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Monetary Policy Mistakes and the Evolution of Inflation Expectations

In: The Great Inflation: The Rebirth of Modern Central Banking

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  • Athanasios Orphanides
  • John C. Williams

Abstract

What monetary policy framework, if adopted by the Federal Reserve, would have avoided the Great Inflation of the 1960s and 1970s? We use counterfactual simulations of an estimated model of the U.S. economy to evaluate alternative monetary policy strategies. We show that policies constructed using modern optimal control techniques aimed at stabilizing inflation, economic activity, and interest rates would have succeeded in achieving a high degree of economic stability as well as price stability only if the Federal Reserve had possessed excellent information regarding the structure of the economy or if it had acted as if it placed relatively low weight on stabilizing the real economy. Neither condition held true. We document that policymakers at the time both had an overly optimistic view of the natural rate of unemployment and put a high priority on achieving full employment. We show that in the presence of realistic informational imperfections and with an emphasis on stabilizing economic activity, an optimal control approach would have failed to keep inflation expectations well anchored, resulting in highly volatile inflation during the 1970s. Finally, we show that a strategy of following a robust first-difference policy rule would have been highly successful in the presence of informational imperfections. This robust monetary policy rule yields simulated outcomes that are close to those seen during the period of the Great Moderation starting in the mid-1980s.
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Suggested Citation

  • Athanasios Orphanides & John C. Williams, 2013. "Monetary Policy Mistakes and the Evolution of Inflation Expectations," NBER Chapters, in: The Great Inflation: The Rebirth of Modern Central Banking, pages 255-288, National Bureau of Economic Research, Inc.
  • Handle: RePEc:nbr:nberch:9176
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    References listed on IDEAS

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    Citations

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    Cited by:

    1. Michael D. Bordo & Pierre L. Siklos, 2015. "Central Bank Credibility: An Historical and Quantitative Exploration," NBER Working Papers 20824, National Bureau of Economic Research, Inc.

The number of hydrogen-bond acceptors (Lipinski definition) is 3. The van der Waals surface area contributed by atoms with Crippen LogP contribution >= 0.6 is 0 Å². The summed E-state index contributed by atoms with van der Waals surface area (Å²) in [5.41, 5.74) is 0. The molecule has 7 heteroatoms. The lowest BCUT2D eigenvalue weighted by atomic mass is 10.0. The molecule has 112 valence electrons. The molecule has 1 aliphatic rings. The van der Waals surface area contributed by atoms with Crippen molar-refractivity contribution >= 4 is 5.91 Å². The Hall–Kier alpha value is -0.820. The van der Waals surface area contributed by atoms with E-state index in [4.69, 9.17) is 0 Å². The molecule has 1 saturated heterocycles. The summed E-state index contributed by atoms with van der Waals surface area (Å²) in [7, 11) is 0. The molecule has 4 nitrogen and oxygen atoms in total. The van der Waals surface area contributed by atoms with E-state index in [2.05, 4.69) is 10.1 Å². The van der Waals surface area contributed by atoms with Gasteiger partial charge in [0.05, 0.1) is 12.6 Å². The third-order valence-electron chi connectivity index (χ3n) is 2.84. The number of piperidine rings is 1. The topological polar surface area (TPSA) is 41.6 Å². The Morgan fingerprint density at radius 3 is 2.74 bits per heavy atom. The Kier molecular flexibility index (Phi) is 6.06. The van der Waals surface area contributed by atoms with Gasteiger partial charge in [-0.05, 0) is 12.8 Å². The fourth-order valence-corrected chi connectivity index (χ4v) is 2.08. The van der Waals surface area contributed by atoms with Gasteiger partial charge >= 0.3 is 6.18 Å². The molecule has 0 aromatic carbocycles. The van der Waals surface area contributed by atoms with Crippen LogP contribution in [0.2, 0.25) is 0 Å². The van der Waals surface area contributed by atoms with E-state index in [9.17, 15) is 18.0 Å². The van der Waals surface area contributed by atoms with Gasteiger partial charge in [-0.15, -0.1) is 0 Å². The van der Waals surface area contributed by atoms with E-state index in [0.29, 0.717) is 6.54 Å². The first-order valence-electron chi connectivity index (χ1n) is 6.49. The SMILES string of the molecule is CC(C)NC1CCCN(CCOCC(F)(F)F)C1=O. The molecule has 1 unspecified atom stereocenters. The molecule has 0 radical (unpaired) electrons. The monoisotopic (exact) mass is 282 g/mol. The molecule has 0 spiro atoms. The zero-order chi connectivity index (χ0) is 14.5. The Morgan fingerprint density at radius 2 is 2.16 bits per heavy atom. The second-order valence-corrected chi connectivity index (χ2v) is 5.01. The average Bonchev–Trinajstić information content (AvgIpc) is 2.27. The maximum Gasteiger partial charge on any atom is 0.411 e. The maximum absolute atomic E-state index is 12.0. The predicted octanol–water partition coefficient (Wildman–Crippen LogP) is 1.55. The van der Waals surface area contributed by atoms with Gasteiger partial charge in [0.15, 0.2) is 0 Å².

2. Athanasios Orphanides, 2011. "Monetary Policy Lessons from the Crisis," Chapters, in: Sylvester Eijffinger & Donato Masciandaro (ed.), Handbook of Central Banking, Financial Regulation and Supervision, chapter 2, Edward Elgar Publishing.
    3. John C. Williams, 2010. "The Zero Lower Bound: Lessons from the Past Decade," NBER Chapters, in: NBER International Seminar on Macroeconomics 2009, pages 367-375, National Bureau of Economic Research, Inc.
    4. Hashem Pesaran, M. & Smith, Ron P., 2016. "Counterfactual analysis in macroeconometrics: An empirical investigation into the effects of quantitative easing," Research in Economics, Elsevier, vol. 70(2), pages 262-280.
    5. Aurélien Goutsmedt & Goulven Rubin, 2018. "Robert J. Gordon and the introduction of the natural rate hypothesis in the Keynesian framework," Post-Print halshs-01821825, HAL.
    6. Lukáš Pfeifer & Zdeněk Pikhart, 2014. "Vztah finanční a cenové stability v podmínkách ČR [The Relationship of Financial and Price Stability in the Context of the Czech Republic]," Politická ekonomie, Prague University of Economics and Business, vol. 2014(1), pages 49-66.
    7. Allan H. Meltzer, 2013. "What's Wrong with the Fed? What Would Restore Independence?," Cato Journal, Cato Journal, Cato Institute, vol. 33(3), pages 401-416, Fall.
    8. Athanasios Orphanides, 2011. "New Paradigms in Central Banking?," Working Papers 2011-6, Central Bank of Cyprus.
    9. Aristidou, Chrystalleni, 2018. "The meta-Phillips Curve: Modelling U.S. inflation in the presence of regime change," Journal of Macroeconomics, Elsevier, vol. 57(C), pages 367-379.
    10. Hooper, Peter & Mishkin, Frederic S. & Sufi, Amir, 2020. "Prospects for inflation in a high pressure economy: Is the Phillips curve dead or is it just hibernating?," Research in Economics, Elsevier, vol. 74(1), pages 26-62.
    11. Davide Debortoli & Ricardo Nunes, 2014. "Monetary Regime Switches and Central Bank Preferences," Journal of Money, Credit and Banking, Blackwell Publishing, vol. 46(8), pages 1591-1626, December.

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    JEL classification:

    • E52 - Macroeconomics and Monetary Economics - - Monetary Policy, Central Banking, and the Supply of Money and Credit - - - Monetary Policy

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